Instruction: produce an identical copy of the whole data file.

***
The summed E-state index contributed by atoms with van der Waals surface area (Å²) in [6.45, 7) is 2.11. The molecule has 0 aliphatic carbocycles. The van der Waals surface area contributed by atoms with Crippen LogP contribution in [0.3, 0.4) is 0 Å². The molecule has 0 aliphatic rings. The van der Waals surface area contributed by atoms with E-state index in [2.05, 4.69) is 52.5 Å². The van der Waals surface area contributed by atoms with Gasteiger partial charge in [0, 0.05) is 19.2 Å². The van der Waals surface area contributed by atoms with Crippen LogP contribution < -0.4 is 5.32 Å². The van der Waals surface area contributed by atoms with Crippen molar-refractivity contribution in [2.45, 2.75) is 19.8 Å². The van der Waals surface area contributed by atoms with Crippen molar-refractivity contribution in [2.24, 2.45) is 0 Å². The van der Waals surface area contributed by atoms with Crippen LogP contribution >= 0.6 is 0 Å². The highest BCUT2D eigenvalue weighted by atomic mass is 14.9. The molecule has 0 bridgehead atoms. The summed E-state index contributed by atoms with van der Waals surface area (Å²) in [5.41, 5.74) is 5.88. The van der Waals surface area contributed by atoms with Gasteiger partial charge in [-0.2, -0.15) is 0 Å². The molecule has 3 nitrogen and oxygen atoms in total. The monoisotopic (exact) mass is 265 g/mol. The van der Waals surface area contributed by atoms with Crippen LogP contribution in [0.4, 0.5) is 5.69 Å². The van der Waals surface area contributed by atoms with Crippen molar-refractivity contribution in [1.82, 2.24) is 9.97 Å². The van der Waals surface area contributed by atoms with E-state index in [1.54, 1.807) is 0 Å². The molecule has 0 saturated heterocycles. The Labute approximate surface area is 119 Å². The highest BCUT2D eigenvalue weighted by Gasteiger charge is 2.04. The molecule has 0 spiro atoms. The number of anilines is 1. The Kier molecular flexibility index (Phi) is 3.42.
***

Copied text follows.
The summed E-state index contributed by atoms with van der Waals surface area (Å²) in [6.45, 7) is 2.11. The molecule has 0 aliphatic carbocycles. The van der Waals surface area contributed by atoms with Crippen LogP contribution in [0.3, 0.4) is 0 Å². The molecule has 0 aliphatic rings. The van der Waals surface area contributed by atoms with E-state index in [2.05, 4.69) is 52.5 Å². The van der Waals surface area contributed by atoms with Gasteiger partial charge in [0, 0.05) is 19.2 Å². The van der Waals surface area contributed by atoms with Crippen LogP contribution < -0.4 is 5.32 Å². The van der Waals surface area contributed by atoms with Crippen molar-refractivity contribution in [2.45, 2.75) is 19.8 Å². The van der Waals surface area contributed by atoms with Crippen molar-refractivity contribution in [2.24, 2.45) is 0 Å². The van der Waals surface area contributed by atoms with Crippen LogP contribution >= 0.6 is 0 Å². The highest BCUT2D eigenvalue weighted by atomic mass is 14.9. The molecule has 0 bridgehead atoms. The summed E-state index contributed by atoms with van der Waals surface area (Å²) in [5.41, 5.74) is 5.88. The van der Waals surface area contributed by atoms with Gasteiger partial charge in [-0.2, -0.15) is 0 Å². The molecule has 3 nitrogen and oxygen atoms in total. The monoisotopic (exact) mass is 265 g/mol. The van der Waals surface area contributed by atoms with Crippen LogP contribution in [0.4, 0.5) is 5.69 Å². The van der Waals surface area contributed by atoms with Crippen molar-refractivity contribution in [1.82, 2.24) is 9.97 Å². The van der Waals surface area contributed by atoms with E-state index in [1.54, 1.807) is 0 Å². The molecule has 0 saturated heterocycles. The Labute approximate surface area is 119 Å². The highest BCUT2D eigenvalue weighted by Gasteiger charge is 2.04. The molecule has 0 spiro atoms. The number of anilines is 1. The Kier molecular flexibility index (Phi) is 3.42.